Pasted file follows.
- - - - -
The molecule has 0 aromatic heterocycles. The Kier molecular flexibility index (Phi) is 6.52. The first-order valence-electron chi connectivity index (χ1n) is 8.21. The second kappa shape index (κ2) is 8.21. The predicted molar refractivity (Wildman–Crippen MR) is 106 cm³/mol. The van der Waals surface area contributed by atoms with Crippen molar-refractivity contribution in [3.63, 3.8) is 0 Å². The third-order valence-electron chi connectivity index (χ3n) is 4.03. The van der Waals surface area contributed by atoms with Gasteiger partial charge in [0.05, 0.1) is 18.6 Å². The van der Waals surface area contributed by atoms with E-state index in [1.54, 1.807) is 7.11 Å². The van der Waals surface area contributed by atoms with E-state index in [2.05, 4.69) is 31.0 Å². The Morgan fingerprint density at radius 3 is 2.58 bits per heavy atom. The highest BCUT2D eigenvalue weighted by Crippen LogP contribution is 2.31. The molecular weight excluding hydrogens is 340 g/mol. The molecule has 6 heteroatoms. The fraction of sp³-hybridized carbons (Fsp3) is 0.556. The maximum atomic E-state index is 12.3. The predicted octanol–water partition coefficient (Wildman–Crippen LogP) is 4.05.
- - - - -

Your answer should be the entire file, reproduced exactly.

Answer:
The molecule has 0 aromatic heterocycles. The Kier molecular flexibility index (Phi) is 6.52. The first-order valence-electron chi connectivity index (χ1n) is 8.21. The second kappa shape index (κ2) is 8.21. The predicted molar refractivity (Wildman–Crippen MR) is 106 cm³/mol. The van der Waals surface area contributed by atoms with Crippen molar-refractivity contribution in [3.63, 3.8) is 0 Å². The third-order valence-electron chi connectivity index (χ3n) is 4.03. The van der Waals surface area contributed by atoms with Gasteiger partial charge in [0.05, 0.1) is 18.6 Å². The van der Waals surface area contributed by atoms with E-state index in [1.54, 1.807) is 7.11 Å². The van der Waals surface area contributed by atoms with E-state index in [2.05, 4.69) is 31.0 Å². The Morgan fingerprint density at radius 3 is 2.58 bits per heavy atom. The highest BCUT2D eigenvalue weighted by Crippen LogP contribution is 2.31. The molecular weight excluding hydrogens is 340 g/mol. The molecule has 6 heteroatoms. The fraction of sp³-hybridized carbons (Fsp3) is 0.556. The maximum atomic E-state index is 12.3. The predicted octanol–water partition coefficient (Wildman–Crippen LogP) is 4.05.